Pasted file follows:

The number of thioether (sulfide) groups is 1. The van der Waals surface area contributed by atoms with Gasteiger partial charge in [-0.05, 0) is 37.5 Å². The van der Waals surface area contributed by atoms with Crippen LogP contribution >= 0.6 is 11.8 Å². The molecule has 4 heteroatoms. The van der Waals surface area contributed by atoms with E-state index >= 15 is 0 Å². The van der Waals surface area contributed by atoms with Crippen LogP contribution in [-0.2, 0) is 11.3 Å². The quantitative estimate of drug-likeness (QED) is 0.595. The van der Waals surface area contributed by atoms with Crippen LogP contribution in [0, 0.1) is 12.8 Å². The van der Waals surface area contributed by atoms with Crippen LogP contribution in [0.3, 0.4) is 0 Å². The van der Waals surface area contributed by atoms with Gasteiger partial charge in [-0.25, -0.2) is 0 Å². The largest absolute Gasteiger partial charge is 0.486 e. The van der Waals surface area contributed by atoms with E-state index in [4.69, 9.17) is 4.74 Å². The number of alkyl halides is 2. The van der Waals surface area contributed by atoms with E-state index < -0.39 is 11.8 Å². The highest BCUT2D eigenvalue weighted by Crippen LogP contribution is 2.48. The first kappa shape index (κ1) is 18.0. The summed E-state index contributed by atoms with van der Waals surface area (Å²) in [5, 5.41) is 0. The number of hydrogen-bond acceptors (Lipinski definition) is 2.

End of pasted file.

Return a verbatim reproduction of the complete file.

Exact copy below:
The number of thioether (sulfide) groups is 1. The van der Waals surface area contributed by atoms with Gasteiger partial charge in [-0.05, 0) is 37.5 Å². The van der Waals surface area contributed by atoms with Crippen LogP contribution >= 0.6 is 11.8 Å². The molecule has 4 heteroatoms. The van der Waals surface area contributed by atoms with E-state index >= 15 is 0 Å². The van der Waals surface area contributed by atoms with Crippen LogP contribution in [-0.2, 0) is 11.3 Å². The quantitative estimate of drug-likeness (QED) is 0.595. The van der Waals surface area contributed by atoms with Crippen LogP contribution in [0, 0.1) is 12.8 Å². The van der Waals surface area contributed by atoms with Crippen LogP contribution in [0.3, 0.4) is 0 Å². The van der Waals surface area contributed by atoms with Gasteiger partial charge in [-0.25, -0.2) is 0 Å². The largest absolute Gasteiger partial charge is 0.486 e. The van der Waals surface area contributed by atoms with E-state index in [4.69, 9.17) is 4.74 Å². The number of alkyl halides is 2. The van der Waals surface area contributed by atoms with E-state index < -0.39 is 11.8 Å². The highest BCUT2D eigenvalue weighted by Crippen LogP contribution is 2.48. The first kappa shape index (κ1) is 18.0. The summed E-state index contributed by atoms with van der Waals surface area (Å²) in [5, 5.41) is 0. The number of hydrogen-bond acceptors (Lipinski definition) is 2.